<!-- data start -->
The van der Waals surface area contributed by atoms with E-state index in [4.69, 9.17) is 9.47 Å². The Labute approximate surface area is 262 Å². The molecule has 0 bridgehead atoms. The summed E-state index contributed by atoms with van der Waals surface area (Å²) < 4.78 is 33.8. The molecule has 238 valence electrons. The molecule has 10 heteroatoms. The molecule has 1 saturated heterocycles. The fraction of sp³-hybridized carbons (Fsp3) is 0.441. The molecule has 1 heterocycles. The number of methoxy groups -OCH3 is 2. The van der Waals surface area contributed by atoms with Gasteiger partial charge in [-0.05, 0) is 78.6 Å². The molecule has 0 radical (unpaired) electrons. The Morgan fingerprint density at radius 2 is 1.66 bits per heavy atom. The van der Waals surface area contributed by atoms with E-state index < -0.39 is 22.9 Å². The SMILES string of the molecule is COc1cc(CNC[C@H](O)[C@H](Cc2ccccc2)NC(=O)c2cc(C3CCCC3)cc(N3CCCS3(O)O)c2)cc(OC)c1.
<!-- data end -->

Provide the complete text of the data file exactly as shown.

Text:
The van der Waals surface area contributed by atoms with E-state index in [4.69, 9.17) is 9.47 Å². The Labute approximate surface area is 262 Å². The molecule has 0 bridgehead atoms. The summed E-state index contributed by atoms with van der Waals surface area (Å²) < 4.78 is 33.8. The molecule has 238 valence electrons. The molecule has 10 heteroatoms. The molecule has 1 saturated heterocycles. The fraction of sp³-hybridized carbons (Fsp3) is 0.441. The molecule has 1 heterocycles. The number of methoxy groups -OCH3 is 2. The van der Waals surface area contributed by atoms with Gasteiger partial charge in [-0.05, 0) is 78.6 Å². The molecule has 0 radical (unpaired) electrons. The Morgan fingerprint density at radius 2 is 1.66 bits per heavy atom. The van der Waals surface area contributed by atoms with E-state index < -0.39 is 22.9 Å². The SMILES string of the molecule is COc1cc(CNC[C@H](O)[C@H](Cc2ccccc2)NC(=O)c2cc(C3CCCC3)cc(N3CCCS3(O)O)c2)cc(OC)c1.